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Walt's Barn

Walt Disney built a barn in the backyard of his new Carolwood Drive home in 1950. As a Disney building, it was somewhat less than full size, designed by architect and Hollywood set designer John V. Cowles, Jr. Walt installed basic machine and woodworking tools in the barn and it was here that he could tinker with projects when he felt like it. His standard poodle, Duchess Disney, would keep him company, reminding him to go to bed when it grew near midnight.

The author (left) and former Imagineer Andy Quarress at Walt's Barn. The Gift Shop now sells Inventing Disneyland.
It would be hard to imagine a more pleasant Sunday afternoon. (Photo: Peggy Dallas)
The barn was saved in 1999 when the house was destroyed and it is now open once a month in Griffith Park, next to the Los Angeles Live Steamers, at 5202 Zoo Drive. The free exhibit (donations are gladly accepted) opens on the third Sunday of each month from 11am to 3pm. (Walt's Barn will be open April 21, May 19, June 16, July 21...and so on in 2019.)

The barn is filled with museum artifacts, photographs and
diagrams. (Photo source unknown)
I was honored to spend St. Patrick's Day, March 17 at the Barn, signing copies of Inventing Disneyland. Doug Marsh of the Carolwood Foundation, which operates the Barn, was our gracious host. He gave us a special tour of the Santa Fe & Disneyland Railroad Combine Coach, pointing out the original sheet metal door from the 1955 Disneyland Roundhouse. There were two doors, because there were two locomotives on two tracks, and the number "2" is indicated on the door.

The barn is a museum, packed with memorabilia from Walt's backyard train, the Carolwood Pacific Railroad, and also from Walt's inspiration, animator Ollie Johnston's backyard railroad in La Canada-Flintridge. The Disney experts at the Barn have accumulated many specific artifacts, along with Ollie Johnston's Victorian train depot.

I was particularly impressed by the working model of Nature's Wonderland from Disneyland, built with precision (and a careful amount of compression) by Disney Imagineer Sam Towler, who happened to be on hand that day. The model, accompanied by authentic audio from the ride, immediately puts you back in the attraction, which closed January 2, 1977, because the colors and textures are so perfect. The town of Rainbow Ridge is just as I remember it.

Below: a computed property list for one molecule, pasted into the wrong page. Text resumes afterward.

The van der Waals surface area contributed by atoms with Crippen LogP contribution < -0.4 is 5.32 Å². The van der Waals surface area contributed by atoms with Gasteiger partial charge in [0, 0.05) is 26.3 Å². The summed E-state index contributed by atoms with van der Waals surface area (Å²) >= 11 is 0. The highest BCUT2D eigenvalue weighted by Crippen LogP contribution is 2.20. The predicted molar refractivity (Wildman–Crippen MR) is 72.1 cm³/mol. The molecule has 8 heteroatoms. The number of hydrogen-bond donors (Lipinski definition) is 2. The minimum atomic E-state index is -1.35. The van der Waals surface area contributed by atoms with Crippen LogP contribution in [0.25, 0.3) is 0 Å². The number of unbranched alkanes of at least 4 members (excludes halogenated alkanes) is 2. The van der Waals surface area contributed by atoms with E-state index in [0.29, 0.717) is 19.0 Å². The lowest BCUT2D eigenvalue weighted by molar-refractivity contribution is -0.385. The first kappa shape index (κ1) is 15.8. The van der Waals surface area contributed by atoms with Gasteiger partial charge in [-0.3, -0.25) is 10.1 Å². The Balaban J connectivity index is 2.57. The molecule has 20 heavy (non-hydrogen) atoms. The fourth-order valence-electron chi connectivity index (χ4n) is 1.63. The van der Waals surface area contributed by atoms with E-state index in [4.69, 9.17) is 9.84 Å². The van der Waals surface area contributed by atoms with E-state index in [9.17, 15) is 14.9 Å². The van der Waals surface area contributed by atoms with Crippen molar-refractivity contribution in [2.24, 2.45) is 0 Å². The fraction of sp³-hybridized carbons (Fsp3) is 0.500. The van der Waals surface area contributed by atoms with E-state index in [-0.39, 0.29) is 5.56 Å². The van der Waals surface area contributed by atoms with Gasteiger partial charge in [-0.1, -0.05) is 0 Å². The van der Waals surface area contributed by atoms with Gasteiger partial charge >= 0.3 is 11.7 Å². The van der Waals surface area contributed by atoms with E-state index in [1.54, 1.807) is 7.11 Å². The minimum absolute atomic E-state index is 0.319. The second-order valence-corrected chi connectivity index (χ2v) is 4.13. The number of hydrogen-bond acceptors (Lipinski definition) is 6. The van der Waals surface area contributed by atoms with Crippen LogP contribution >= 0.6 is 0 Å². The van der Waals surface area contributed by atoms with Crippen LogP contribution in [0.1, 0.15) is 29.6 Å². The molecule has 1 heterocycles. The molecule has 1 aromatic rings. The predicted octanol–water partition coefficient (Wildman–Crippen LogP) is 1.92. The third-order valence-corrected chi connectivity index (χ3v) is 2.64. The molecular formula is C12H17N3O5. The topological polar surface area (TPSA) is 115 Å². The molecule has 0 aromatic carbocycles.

Imagineer Sam Towler and his nostalgia-inducing model of Nature's Wonderland in Walt's Barn
On that Sunday, I had a chance to meet a number of online-only friends for the first time. As the Barn's website says, "Disney veterans and Legends drop by for chats and autographs." It's true--I was thrilled to meet animator Floyd Norman. We told him he's too young to have worked for Walt Disney and he replied that Walt always called him "Kid."

Inside the Combine Car (part baggage car and part passenger car) with Peggy Dallas.  You can see how beautifully the finishes have been restored. (Photo: Doug Marsh)
Doug mentioned several new exhibits that the Carolwood Foundation is working on--it's encouraging that the museum is expanding. Apparently, a Mine Train engine from Disneyland is being refurbished at the moment.

Walt's Barn - Carolwood Foundation (Photo source unknown)
The author in front of the original
roundhouse door. (Photo: Doug Marsh)
The height of the cars was set by a reasonable
clearance for the doorway. (I'm not a giant.)


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